Let's look at one final group of numbers. The "player pair" statistics above also show that Padgett had not been playing well with Cliff Robinson, albeit in limited minutes. More recently, though, Robinson has been receiving more playing time as well as Padgett. Let's look at whether Padgett's performance has improved when he plays with Robinson as it has with Krstic:

Padgett with Robinson, Last Four Games (totals):

Teammate MIN +/- Off/game Def/game
Robinson 34.3 +2 81.2 78.4

The offense has slacked off a little, but this is countered by a significant improvement in the defense. All in all, it is clear that Padgett has been meshing much better with Cliff Robinson on the defensive side in recent play.

Conclusion and Final Comments.

I believe I can summarize what has happened to Padgett as follows:

(1)Padgett was awarded a start back in mid-November when Collins was out with an injury.
(2)The starting unit played very poorly in the Indiana game. Some of that may be Padgett's fault. Maybe he was nervous, maybe he wasn't comfortable with the Nets' system yet, maybe he had trouble communicating with Krstic on the court and understanding what he was doing. Maybe he just played poorly. Perhaps some of the Nets' poor play that game was due to the other starters, and Padgett was just given the wrong game to start. Who knows.
(3)Over the next few games, Padgett continued to receive consistent minutes, but there was a drastic change: He was no longer playing with the starters. Instead, the vast majority of his playing time was now with Jeff McInnis. Coach Frank didn't like what he saw, and presto, Padgett was buried on the bench.
(4)An unexpected turn of events gives Padgett new life. First, Collins goes down once again with his leg injury. Second, Marc Jackson starts to receive less playing time, opening up an opportunity for Padgett to play. Third, and not to be overlooked, Jeff McInnis' playing time was also reduced due to his continued poor play. Not only was Padgett playing, he was playing without McInnis.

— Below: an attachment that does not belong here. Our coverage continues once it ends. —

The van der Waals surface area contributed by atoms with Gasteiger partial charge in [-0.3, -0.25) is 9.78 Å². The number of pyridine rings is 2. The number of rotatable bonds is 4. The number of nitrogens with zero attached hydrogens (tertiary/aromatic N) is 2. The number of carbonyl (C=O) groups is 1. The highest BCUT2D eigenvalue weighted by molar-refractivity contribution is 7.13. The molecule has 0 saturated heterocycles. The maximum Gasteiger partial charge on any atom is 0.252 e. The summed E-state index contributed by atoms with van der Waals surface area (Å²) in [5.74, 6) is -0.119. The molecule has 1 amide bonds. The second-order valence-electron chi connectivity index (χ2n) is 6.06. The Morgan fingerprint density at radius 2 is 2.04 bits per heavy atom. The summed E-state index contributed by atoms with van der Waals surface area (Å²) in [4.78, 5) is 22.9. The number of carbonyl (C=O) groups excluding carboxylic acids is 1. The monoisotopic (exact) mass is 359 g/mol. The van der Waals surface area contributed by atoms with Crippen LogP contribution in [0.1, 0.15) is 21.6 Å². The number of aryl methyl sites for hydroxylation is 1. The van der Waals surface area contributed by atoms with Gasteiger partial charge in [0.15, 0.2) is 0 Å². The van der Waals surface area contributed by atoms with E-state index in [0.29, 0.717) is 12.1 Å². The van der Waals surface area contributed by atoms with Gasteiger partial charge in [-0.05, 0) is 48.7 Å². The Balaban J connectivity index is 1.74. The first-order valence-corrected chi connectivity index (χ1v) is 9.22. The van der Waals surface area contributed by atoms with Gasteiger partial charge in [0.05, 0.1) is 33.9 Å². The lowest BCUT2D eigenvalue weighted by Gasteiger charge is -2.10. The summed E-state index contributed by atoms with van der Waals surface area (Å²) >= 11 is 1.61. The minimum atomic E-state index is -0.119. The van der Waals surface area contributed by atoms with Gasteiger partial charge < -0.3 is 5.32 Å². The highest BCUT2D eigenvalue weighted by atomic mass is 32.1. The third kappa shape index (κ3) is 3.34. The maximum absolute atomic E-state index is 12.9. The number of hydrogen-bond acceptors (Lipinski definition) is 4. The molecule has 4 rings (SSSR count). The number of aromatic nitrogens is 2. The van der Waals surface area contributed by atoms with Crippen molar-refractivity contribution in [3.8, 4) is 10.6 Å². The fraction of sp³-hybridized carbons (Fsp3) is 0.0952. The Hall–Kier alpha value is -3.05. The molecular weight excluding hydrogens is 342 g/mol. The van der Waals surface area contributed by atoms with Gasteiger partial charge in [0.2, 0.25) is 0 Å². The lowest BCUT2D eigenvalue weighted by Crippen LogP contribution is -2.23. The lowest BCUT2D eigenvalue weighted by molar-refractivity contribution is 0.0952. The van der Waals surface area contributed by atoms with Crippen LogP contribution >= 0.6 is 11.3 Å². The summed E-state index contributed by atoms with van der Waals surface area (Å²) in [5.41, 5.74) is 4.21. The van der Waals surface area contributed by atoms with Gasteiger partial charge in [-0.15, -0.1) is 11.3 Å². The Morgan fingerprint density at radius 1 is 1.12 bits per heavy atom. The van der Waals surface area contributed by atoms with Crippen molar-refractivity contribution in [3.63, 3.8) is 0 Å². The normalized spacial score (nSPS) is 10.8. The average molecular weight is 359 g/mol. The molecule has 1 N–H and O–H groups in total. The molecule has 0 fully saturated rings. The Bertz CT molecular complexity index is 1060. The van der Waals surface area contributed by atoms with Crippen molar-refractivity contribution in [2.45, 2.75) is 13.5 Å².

(5)Padgett starts to contribute on a daily basis.

It seems as though Coach Frank was premature in reducing Padgett's playing time after mid-November. It seems as though Padgett was a victim of Coach Frank's quick hook, nothing more, and given an extended opportunity after time to improve his knowledge of the Nets' system, he has flourished, as evidenced by his improved play on the defensive side with both Krstic and Robinson.

In conclusion, I'm ready to admit that I was wrong about Padgett and to state that he has been making a positive contribution to the team. His overall numbers, especially on the defensive side, are skewed due to the performance against the Pacers back in mid-November and should be ignored by this point. Recently, the Nets have been using Padgett both in a unit with 3 or four of the starters, and in a "reserve" unit with Robinson, Murray, Vaughn, and either Jefferson or Carter. Both of these units have been working pretty well. Hopefully, Coach Frank has recognized this, and Padgett will continue to be utilized in this manner.